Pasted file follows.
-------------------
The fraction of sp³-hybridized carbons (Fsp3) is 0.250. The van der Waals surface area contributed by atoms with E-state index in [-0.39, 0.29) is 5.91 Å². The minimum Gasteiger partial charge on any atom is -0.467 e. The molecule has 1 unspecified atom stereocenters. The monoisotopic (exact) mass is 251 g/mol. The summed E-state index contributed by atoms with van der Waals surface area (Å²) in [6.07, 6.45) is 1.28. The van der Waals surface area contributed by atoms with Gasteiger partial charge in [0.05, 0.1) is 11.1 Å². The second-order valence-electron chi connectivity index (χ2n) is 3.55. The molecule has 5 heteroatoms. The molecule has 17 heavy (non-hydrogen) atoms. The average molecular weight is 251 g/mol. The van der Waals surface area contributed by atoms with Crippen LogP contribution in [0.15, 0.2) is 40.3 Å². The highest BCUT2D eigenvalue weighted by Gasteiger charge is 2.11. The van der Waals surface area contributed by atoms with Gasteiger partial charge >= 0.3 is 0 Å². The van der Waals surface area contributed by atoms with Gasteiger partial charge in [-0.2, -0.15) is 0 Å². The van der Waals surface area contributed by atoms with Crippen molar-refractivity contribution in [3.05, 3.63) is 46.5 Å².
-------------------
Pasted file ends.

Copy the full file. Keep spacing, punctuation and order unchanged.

The fraction of sp³-hybridized carbons (Fsp3) is 0.250. The van der Waals surface area contributed by atoms with E-state index in [-0.39, 0.29) is 5.91 Å². The minimum Gasteiger partial charge on any atom is -0.467 e. The molecule has 1 unspecified atom stereocenters. The monoisotopic (exact) mass is 251 g/mol. The summed E-state index contributed by atoms with van der Waals surface area (Å²) in [6.07, 6.45) is 1.28. The van der Waals surface area contributed by atoms with Gasteiger partial charge in [0.05, 0.1) is 11.1 Å². The second-order valence-electron chi connectivity index (χ2n) is 3.55. The molecule has 5 heteroatoms. The molecule has 17 heavy (non-hydrogen) atoms. The average molecular weight is 251 g/mol. The van der Waals surface area contributed by atoms with Crippen LogP contribution in [0.15, 0.2) is 40.3 Å². The highest BCUT2D eigenvalue weighted by Gasteiger charge is 2.11. The van der Waals surface area contributed by atoms with Gasteiger partial charge >= 0.3 is 0 Å². The van der Waals surface area contributed by atoms with Gasteiger partial charge in [-0.2, -0.15) is 0 Å². The van der Waals surface area contributed by atoms with Crippen molar-refractivity contribution in [3.05, 3.63) is 46.5 Å².